AI for life sciences research gets boost from the financial markets | Imperial News
A technique to find hidden connections between stocks and shares has been applied to discovering and mapping connections between proteins.
The method aims to speed up life sciences research by automatically updating knowledge about and finding new correlations between genes, proteins and small molecules. Many of these are involved in disease and could be targets for new drugs.
Proteins play a role in all the essential functions of our cells, so mapping their interactions, and which other molecules modify these interactions, is of huge importance. Dr Sarah Rouse
The technique uses a branch of artificial intelligence (AI) called ‘natural language understanding’ to scan documents for connections between concepts. In the financial sector, it can be used to find correlations between certain stocks and shares and how they change over time, allowing companies to invest or divest before others are aware of a change.
Now, Imperial College London and Vector Space Biosciences researchers have applied the technique to the academic literature, providing a new way to quickly map the changing information about how proteins relate to each other.
Scanning the literature manually for updates can take a lot of a researcher’s time, and large databases can soon be out of date. The new technique updates information about proteins’ relationships in real time, ensuring researchers are working with the most up-to-date information.
The first results of the collaboration, a map showing the evolution of the observed correlation between two proteins over time, is being unveiled at The Biophysical Society annual meeting in San Francisco.
Dr Sarah Rouse, from the Department of Life Sciences at Imperial, is particularly interested in how proteins interact via a lipid molecule called cardiolipin. Cardiolipin mediates the interaction between proteins in the membranes of mitochondria – the powerhouses of cells.
Cardiolipin is known to be important in ageing, as well as in age-related disorders including neurodegenerative disease, cardiomyopathies (heart-related diseases) and cancer. But only by knowing the detailed mechanisms of how cardiolipin affects proteins and their related actions in ageing can researchers hope to design potential new drug molecules to slow any degenerative processes.
For this, researchers need the most up-to-date information about protein interactions. The new AI technique captures this but also goes a step further – by looking for ‘hidden’ relationships in the literature. These may be ways the proteins interact that are not explicitly stated in any research papers, but that the AI can infer by analysing the language.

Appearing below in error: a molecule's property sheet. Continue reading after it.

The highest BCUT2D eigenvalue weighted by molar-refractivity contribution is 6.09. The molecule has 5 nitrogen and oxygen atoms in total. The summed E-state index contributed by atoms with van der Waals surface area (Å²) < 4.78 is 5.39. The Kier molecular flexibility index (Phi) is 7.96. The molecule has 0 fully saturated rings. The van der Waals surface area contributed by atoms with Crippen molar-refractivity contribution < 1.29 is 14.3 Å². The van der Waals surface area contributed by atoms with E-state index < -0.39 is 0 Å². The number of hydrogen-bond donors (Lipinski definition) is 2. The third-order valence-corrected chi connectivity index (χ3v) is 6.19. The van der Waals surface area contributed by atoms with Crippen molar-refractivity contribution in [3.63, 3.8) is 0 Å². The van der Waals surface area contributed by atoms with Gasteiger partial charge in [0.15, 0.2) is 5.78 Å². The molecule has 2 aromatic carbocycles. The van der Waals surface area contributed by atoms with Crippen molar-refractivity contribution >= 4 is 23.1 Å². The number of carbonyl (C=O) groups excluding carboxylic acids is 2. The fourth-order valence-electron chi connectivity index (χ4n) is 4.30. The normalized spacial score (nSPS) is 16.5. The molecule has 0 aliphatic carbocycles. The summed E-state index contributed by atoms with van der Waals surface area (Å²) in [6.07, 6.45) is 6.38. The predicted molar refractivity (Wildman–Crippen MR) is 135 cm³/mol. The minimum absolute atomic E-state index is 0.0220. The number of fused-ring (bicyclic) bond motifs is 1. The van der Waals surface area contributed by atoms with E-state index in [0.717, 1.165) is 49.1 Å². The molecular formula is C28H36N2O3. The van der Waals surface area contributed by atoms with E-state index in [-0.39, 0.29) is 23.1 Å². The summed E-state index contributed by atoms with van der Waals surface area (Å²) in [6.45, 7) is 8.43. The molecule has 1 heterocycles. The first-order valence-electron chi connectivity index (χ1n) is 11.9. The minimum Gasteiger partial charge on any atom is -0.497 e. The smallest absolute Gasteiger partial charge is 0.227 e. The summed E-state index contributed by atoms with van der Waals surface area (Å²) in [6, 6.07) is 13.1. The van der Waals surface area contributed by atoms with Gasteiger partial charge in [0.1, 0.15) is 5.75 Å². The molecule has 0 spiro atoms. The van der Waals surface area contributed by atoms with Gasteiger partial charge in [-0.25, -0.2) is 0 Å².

Dr Rouse said: “Fundamental biology studies help us understand what the body does at a molecular level when it’s healthy, which can lead us to understand what goes wrong in disease. Proteins play a role in all the essential functions of our cells, so mapping their interactions, and which other molecules modify these interactions, is of huge importance.
“However, it’s also a huge challenge. While there is much research and data being produced, how it all fits together can sometimes be difficult to keep up with. Now, with the techniques developed by Vector Space Biosciences we have been able to streamline this process and discover ‘hidden connections’ – those that, for example, would not be made without a researcher trawling the literature and making the connection manually.”
For Dr Rouse and her team at Imperial, this new efficiency will be crucial in accelerating their research on how lipids in particular modify protein connections. Lipids are not currently popular drug targets, but investigating their action in this way could open up the pathway to a whole new class of lipid-based drugs.
Link to spaceflight
Vector Space Biosciences (VSB) is particularly interested in the research as it relates to ageing, and relatedly how the body responds to spaceflight, which has been shown in an astronaut twin study to affect the same ageing processes in cells.
VSB got their start in space biosciences in the early 2000s, using language modelling to detect hidden relationship networks between genes, proteins and drug compounds in the context of human ageing, chromosomal radiation damage and breast cancer.
They then used these same methods to detect hidden relationships between stocks, cryptos and global events in the financial markets. CEO of VSB Kasian Franks said: “We’re excited to be collaborating with the Rouse Lab at Imperial as their research connects to the core of what we do in terms of developing countermeasures for stressors to protect and repair the human body during spaceflight with benefits to all humankind.”
Undergraduate Chemistry student Kin Chao, who has been contributing to the project, said: “I have really enjoyed the opportunity to work with industry partners VSB as part of a multidisciplinary research experience.”